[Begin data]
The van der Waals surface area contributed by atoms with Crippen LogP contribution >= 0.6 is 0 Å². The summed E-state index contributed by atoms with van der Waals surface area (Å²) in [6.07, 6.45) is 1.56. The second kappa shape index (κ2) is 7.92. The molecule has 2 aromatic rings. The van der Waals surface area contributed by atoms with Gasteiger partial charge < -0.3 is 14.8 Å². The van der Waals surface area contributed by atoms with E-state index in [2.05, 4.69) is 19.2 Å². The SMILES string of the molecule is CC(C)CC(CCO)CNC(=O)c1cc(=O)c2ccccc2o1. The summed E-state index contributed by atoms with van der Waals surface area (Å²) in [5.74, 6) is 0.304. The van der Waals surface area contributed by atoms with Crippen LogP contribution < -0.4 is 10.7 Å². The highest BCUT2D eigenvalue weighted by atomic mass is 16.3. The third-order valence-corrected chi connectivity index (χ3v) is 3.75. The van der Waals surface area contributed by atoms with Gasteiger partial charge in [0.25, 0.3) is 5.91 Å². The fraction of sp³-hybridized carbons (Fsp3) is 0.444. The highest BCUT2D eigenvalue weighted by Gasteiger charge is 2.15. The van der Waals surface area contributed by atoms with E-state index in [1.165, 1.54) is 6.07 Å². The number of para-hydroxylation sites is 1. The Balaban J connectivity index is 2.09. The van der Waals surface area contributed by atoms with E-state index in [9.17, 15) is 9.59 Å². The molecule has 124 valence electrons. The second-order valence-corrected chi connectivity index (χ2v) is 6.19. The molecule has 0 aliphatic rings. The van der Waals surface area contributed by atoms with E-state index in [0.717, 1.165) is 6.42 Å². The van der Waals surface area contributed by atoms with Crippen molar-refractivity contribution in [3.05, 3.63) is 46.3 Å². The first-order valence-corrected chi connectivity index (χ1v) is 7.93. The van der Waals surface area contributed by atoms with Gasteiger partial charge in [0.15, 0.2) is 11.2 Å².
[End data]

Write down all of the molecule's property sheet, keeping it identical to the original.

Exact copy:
The van der Waals surface area contributed by atoms with Crippen LogP contribution >= 0.6 is 0 Å². The summed E-state index contributed by atoms with van der Waals surface area (Å²) in [6.07, 6.45) is 1.56. The second kappa shape index (κ2) is 7.92. The molecule has 2 aromatic rings. The van der Waals surface area contributed by atoms with Gasteiger partial charge < -0.3 is 14.8 Å². The van der Waals surface area contributed by atoms with E-state index in [2.05, 4.69) is 19.2 Å². The SMILES string of the molecule is CC(C)CC(CCO)CNC(=O)c1cc(=O)c2ccccc2o1. The summed E-state index contributed by atoms with van der Waals surface area (Å²) in [5.74, 6) is 0.304. The van der Waals surface area contributed by atoms with Crippen LogP contribution < -0.4 is 10.7 Å². The highest BCUT2D eigenvalue weighted by atomic mass is 16.3. The third-order valence-corrected chi connectivity index (χ3v) is 3.75. The van der Waals surface area contributed by atoms with Gasteiger partial charge in [0.25, 0.3) is 5.91 Å². The fraction of sp³-hybridized carbons (Fsp3) is 0.444. The highest BCUT2D eigenvalue weighted by Gasteiger charge is 2.15. The van der Waals surface area contributed by atoms with E-state index in [1.165, 1.54) is 6.07 Å². The number of para-hydroxylation sites is 1. The Balaban J connectivity index is 2.09. The van der Waals surface area contributed by atoms with E-state index in [9.17, 15) is 9.59 Å². The molecule has 124 valence electrons. The second-order valence-corrected chi connectivity index (χ2v) is 6.19. The molecule has 0 aliphatic rings. The van der Waals surface area contributed by atoms with E-state index in [0.717, 1.165) is 6.42 Å². The van der Waals surface area contributed by atoms with Crippen molar-refractivity contribution in [3.05, 3.63) is 46.3 Å². The first-order valence-corrected chi connectivity index (χ1v) is 7.93. The van der Waals surface area contributed by atoms with Gasteiger partial charge in [0.15, 0.2) is 11.2 Å².